Serendip is an independent site partnering with faculty at multiple colleges and universities around the world. Happy exploring!

Reply to comment

Molly Tamulevich's picture

Holy holography!

I am writing my web paper on the holographic theory of the brain, and as I read these posts on phantom limbs I can't help but relate it to the Holographic model. Basically, in a holographic model of the universe, which is more in the realm of physics than biology, the universe is full of waves which are interpreted by our senses into visible, smellable, hearable things. These waves bounce off of and mix with each other and create interference patterns. A hologram is produced by the interference patterns of light waves reflecting off of an image. One of the distinctive qualities of a hologram is that every bit of the hologram contains an image of the whole, so if you cut a tiny piece of holographic film off of the original, you will be able to see what the original image was in its entirety. According to the model, memories are dispersed across the brain in this way, as are some learned behaviors. I wonder if phantom limb pain can be explained by saying that the memory of that limb is still in existence throughout the brain, that the waves that made up the limb are somehow still imprinted in the person and therefore reacting to the external environment.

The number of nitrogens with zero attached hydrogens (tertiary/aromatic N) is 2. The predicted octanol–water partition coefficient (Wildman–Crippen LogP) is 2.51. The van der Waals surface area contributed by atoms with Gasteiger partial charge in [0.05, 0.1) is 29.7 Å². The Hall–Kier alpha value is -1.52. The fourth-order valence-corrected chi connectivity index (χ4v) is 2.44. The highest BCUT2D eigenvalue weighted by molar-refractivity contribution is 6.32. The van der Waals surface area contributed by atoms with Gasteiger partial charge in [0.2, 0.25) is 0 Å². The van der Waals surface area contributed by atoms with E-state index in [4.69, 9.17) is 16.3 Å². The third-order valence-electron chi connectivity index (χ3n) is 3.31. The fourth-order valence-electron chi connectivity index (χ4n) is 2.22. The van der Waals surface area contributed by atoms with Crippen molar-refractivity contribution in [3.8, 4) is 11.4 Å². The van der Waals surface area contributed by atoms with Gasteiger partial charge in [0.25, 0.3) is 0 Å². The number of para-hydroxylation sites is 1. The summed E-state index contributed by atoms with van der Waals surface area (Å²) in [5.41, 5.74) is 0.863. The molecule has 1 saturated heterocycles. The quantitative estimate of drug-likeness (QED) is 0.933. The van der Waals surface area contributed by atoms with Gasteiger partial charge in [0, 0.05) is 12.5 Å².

Reply

To prevent automated spam submissions leave this field empty.
2 + 4 =
Solve this simple math problem and enter the result. E.g. for 1+3, enter 4.